Would you consider your business model average? Probably not. But you can learn a lot about your business when you benchmark your profile against the average dealer.
That’s what our annual Facts Issue is all about. It is full of information that will help you compare your numbers with the rest of the U.S. Take pricing, for example. We break down average advertised pricing for a number of popular sizes. One size in particular, 265/70R17, lists the national average by region, tire type (winter), price point (good, better, best) and online pricing.
Here’s how we define the “average” independent tire dealer. He or she:
- handles an average of 13.3 tire brands;
- employs five technicians per store;
- averages seven service bays per store;
- derives 46% of sales from automotive service.
Over the course of 2017, 25% of you either added or dropped one or more brands, which is a strong indication of not only your independence, but also the availability of profitable tire brands.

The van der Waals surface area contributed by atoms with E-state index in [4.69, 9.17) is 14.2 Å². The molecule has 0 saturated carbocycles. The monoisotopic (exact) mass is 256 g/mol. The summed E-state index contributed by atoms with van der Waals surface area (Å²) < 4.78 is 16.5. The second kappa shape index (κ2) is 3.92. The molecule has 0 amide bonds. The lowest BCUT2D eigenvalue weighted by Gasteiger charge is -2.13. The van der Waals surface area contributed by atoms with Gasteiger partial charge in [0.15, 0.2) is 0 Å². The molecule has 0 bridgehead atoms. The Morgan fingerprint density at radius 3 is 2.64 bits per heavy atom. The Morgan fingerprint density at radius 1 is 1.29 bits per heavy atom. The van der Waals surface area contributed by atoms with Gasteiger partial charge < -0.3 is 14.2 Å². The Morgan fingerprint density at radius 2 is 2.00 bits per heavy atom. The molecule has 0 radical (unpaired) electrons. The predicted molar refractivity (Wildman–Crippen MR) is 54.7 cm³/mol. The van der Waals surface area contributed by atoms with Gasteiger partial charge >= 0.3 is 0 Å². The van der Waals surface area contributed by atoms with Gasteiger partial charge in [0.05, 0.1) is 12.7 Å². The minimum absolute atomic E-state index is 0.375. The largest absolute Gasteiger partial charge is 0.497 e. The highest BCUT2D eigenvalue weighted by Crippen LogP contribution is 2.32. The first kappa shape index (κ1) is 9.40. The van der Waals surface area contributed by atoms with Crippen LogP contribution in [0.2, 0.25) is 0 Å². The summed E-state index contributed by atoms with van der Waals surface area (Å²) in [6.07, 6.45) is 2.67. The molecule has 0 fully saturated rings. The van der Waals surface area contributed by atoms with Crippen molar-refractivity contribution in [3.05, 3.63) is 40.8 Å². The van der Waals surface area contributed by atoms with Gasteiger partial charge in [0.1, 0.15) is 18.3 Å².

How strong is the independent tire dealer channel in the U.S.? As a group it controls 245,000 service bays and employs almost 175,000 techs, half of whom are ASE-certified. It also performs $25 billion worth of automotive service annually.
Independent tire dealers represent 61.5% of the passenger tires sold directly to the consumer. That totals 127 million tires; the next largest tire retail group, mass merchandisers, accounts for direct sales of 24 million tires.
When you take wholesaling into account, and give credit to the dealer selling to the retailer who then sells the tire to the consumer, independents dominate even more.
And these numbers are not the result of large dealers skewing the data. Close to 60% of the 29,000 independent tire dealers in the U.S. are single-store owners, more than enough to keep the figures statistically relevant.
So enjoy MTD’s analysis of the 2017 domestic tire industry, and find out how successful you really are! — Bob Ulrich